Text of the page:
Skip to main content

Landlords have responsibilities to make sure their properties are fit for human habitation.

A rented home is 'unfit for habitation' when conditions or safety issues are so bad that it's not reasonable for you to live there.

This could be because the poor conditions:

  • seriously affect your health and wellbeing
  • put you at risk of physical harm or injury
  • mean you cannot make full use of your home

Examples of things that could make a home unfit include:

  • Gas safety risks
  • Unsafe electrics
  • Fire safety issues
  • Damp or lack of heating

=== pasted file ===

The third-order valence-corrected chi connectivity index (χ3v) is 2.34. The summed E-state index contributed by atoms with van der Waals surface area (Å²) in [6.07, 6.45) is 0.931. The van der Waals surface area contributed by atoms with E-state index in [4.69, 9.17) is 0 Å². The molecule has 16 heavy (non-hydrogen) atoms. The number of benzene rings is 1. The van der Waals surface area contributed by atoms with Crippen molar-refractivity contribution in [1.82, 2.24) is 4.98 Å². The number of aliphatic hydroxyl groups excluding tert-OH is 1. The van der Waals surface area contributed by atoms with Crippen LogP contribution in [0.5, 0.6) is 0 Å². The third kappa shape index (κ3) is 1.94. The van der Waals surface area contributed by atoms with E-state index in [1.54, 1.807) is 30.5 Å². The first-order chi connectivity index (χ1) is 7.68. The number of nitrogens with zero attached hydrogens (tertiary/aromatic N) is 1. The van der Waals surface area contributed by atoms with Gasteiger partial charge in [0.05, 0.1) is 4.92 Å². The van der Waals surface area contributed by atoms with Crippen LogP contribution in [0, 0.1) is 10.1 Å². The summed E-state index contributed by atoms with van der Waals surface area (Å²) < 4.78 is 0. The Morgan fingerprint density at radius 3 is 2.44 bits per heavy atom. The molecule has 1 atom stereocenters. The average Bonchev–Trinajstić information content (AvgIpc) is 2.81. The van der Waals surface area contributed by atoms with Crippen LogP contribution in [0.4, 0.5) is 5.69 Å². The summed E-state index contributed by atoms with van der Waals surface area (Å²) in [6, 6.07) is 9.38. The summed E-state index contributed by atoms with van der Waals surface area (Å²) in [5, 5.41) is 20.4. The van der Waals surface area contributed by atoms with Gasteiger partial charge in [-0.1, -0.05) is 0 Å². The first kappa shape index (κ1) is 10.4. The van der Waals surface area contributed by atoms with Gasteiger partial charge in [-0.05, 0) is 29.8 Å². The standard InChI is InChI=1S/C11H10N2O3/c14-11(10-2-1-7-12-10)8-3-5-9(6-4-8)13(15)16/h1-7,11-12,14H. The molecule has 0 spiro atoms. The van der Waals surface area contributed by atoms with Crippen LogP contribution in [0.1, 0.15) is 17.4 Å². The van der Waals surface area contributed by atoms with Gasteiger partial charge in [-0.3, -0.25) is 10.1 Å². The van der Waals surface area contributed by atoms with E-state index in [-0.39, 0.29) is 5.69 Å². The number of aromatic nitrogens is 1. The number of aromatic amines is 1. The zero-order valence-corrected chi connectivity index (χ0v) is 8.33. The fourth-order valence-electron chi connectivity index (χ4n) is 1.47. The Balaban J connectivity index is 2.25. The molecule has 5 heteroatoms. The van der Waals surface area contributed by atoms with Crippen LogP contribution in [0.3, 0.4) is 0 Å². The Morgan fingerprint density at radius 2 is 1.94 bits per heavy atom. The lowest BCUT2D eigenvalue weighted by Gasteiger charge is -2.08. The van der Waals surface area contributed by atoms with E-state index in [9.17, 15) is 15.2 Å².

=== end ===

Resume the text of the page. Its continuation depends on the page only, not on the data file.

• Rats, mice or other pests
  • Structural or internal disrepair
  • Unsanitary toilets, bathrooms or kitchens

Where possible, try and resolve issues with your landlord directly, whether you have a private, housing association or council tenancy.

Landlords must make sure your home is fit to live in throughout your tenancy. If you are unable to resolve the matter with your landlord, you should report issues to the Council's environmental health team.

As a last resort, you can take court action if you think your home is unfit to live in.

The court could order your landlord to:

  • carry out any work needed
  • pay you compensation

You will need to show what other steps you took to try and get the landlord to resolve the problem, before you take them to court.